Review: Liberated 2015 Sauvignon Blanc and 2013 Cabernet Sauvignon

liberated

A pair of mid-2016 releases of Liberated are here, both North Coast bottlings but different as night and day. Thoughts follow.

2015 Liberated Sauvignon Blanc North Coast – A fresh and lightly tropical sauvignon blanc that nonetheless has enough acidity to keep things alive and vibrant. Pineapple finds a companion in light, white floral elements and a spritz of perfume on the back end. The clean finish has a gentle dollop of sweetness. B+ / $17

2013 Liberated Cabernet Sauvignon North Coast – This wine immediately comes across as very young and a bit brash, quite green up front without much structure. Instead, it’s all pushy and immature wine notes, simple berries, and a slug of vanilla on the back end. Rather plain. C+ / $17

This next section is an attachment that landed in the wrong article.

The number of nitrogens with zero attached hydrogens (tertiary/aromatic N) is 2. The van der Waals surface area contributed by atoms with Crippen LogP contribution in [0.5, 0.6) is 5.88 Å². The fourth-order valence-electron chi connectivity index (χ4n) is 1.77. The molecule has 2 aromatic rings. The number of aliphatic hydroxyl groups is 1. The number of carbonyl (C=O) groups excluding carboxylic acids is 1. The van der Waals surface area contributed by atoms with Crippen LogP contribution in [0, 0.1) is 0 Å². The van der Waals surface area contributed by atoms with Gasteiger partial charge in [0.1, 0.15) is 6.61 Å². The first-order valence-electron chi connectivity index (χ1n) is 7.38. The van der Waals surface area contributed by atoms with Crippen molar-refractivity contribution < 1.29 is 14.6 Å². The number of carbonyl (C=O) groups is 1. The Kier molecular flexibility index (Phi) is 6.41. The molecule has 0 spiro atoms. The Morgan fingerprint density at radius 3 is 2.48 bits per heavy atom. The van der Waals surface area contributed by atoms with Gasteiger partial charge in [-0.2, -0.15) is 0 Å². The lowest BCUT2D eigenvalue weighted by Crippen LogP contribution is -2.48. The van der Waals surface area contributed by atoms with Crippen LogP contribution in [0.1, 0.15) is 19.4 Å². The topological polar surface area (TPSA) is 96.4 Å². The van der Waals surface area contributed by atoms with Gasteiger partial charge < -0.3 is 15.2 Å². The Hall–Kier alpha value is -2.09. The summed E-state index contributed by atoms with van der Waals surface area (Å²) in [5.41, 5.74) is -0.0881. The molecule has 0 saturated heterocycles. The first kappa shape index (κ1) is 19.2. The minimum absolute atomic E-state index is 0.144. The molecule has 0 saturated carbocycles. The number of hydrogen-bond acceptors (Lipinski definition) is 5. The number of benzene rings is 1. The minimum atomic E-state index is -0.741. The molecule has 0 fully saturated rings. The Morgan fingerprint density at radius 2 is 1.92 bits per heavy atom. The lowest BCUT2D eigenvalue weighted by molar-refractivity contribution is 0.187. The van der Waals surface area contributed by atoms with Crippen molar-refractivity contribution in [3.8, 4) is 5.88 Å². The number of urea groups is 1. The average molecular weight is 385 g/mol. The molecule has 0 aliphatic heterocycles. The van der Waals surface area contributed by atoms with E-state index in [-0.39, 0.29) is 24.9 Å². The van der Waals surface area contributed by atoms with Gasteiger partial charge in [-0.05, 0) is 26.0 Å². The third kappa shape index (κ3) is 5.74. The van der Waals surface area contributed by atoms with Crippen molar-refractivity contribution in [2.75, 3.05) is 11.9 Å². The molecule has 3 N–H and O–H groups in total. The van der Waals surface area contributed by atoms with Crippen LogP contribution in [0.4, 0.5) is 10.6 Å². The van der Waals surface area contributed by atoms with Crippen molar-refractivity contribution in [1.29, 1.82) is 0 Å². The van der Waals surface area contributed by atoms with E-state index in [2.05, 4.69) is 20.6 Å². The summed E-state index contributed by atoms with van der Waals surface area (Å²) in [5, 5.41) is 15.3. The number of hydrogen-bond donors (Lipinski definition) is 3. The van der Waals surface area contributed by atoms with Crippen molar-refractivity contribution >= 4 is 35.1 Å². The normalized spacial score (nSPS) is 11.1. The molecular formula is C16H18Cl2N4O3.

liberatedwine.com

Tasting the Chenin Blanc Wines of South Africa, 2016 Releases

chenin blancs

South Africa is making a name for itself with chenin blanc — or at least it’s trying to, and recently a number of vintners from the region banded together to showcase how chenin blanc was evolving in the country. (More chenin blanc is planted here than in any other country in the world.)

During an online tasting event, six wines from the region, ranging from the 2013 to the 2015 vintage, were introduced and tasted. These wines exemplify a wide range of styles, but the “house style” for South African chenin blanc offers crisp minerality along with a big enough body to stand up to food. In the U.S. you can think of chenin as a bit of a middle ground between chardonnay and sauvignon blanc. Designed to be versatile, it has a lot in common with modern pinot grigio, though it is usually a bit less fruity.